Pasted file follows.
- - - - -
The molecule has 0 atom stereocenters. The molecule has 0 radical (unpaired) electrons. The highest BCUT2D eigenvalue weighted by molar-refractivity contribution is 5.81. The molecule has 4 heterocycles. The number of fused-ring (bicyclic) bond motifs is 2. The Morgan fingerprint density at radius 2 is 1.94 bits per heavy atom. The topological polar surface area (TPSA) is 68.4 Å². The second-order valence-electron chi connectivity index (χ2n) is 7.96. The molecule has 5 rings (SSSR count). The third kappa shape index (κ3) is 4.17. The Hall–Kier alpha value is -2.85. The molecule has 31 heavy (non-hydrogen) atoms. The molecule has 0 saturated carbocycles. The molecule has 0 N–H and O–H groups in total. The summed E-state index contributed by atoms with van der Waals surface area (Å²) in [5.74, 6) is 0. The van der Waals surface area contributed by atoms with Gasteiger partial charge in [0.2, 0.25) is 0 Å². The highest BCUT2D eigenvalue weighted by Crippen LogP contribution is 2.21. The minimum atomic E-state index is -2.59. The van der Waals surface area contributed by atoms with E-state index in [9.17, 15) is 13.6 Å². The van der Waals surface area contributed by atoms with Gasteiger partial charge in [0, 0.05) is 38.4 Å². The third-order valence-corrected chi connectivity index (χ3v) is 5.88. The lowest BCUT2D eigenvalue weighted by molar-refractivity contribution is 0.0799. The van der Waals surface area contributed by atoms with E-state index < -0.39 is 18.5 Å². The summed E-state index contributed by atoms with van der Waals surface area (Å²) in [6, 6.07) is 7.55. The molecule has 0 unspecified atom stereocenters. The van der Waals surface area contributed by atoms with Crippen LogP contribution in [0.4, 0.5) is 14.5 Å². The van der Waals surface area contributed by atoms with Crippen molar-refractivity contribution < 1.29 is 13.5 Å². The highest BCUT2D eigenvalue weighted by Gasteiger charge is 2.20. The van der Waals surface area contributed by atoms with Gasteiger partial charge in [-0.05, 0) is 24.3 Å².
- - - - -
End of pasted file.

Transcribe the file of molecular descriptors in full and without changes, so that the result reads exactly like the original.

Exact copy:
The molecule has 0 atom stereocenters. The molecule has 0 radical (unpaired) electrons. The highest BCUT2D eigenvalue weighted by molar-refractivity contribution is 5.81. The molecule has 4 heterocycles. The number of fused-ring (bicyclic) bond motifs is 2. The Morgan fingerprint density at radius 2 is 1.94 bits per heavy atom. The topological polar surface area (TPSA) is 68.4 Å². The second-order valence-electron chi connectivity index (χ2n) is 7.96. The molecule has 5 rings (SSSR count). The third kappa shape index (κ3) is 4.17. The Hall–Kier alpha value is -2.85. The molecule has 31 heavy (non-hydrogen) atoms. The molecule has 0 saturated carbocycles. The molecule has 0 N–H and O–H groups in total. The summed E-state index contributed by atoms with van der Waals surface area (Å²) in [5.74, 6) is 0. The van der Waals surface area contributed by atoms with Gasteiger partial charge in [0.2, 0.25) is 0 Å². The highest BCUT2D eigenvalue weighted by Crippen LogP contribution is 2.21. The minimum atomic E-state index is -2.59. The van der Waals surface area contributed by atoms with E-state index in [9.17, 15) is 13.6 Å². The van der Waals surface area contributed by atoms with Gasteiger partial charge in [0, 0.05) is 38.4 Å². The third-order valence-corrected chi connectivity index (χ3v) is 5.88. The lowest BCUT2D eigenvalue weighted by molar-refractivity contribution is 0.0799. The van der Waals surface area contributed by atoms with E-state index < -0.39 is 18.5 Å². The summed E-state index contributed by atoms with van der Waals surface area (Å²) in [6, 6.07) is 7.55. The molecule has 0 unspecified atom stereocenters. The van der Waals surface area contributed by atoms with Crippen LogP contribution in [0.4, 0.5) is 14.5 Å². The van der Waals surface area contributed by atoms with Crippen molar-refractivity contribution < 1.29 is 13.5 Å². The highest BCUT2D eigenvalue weighted by Gasteiger charge is 2.20. The van der Waals surface area contributed by atoms with Gasteiger partial charge in [-0.05, 0) is 24.3 Å².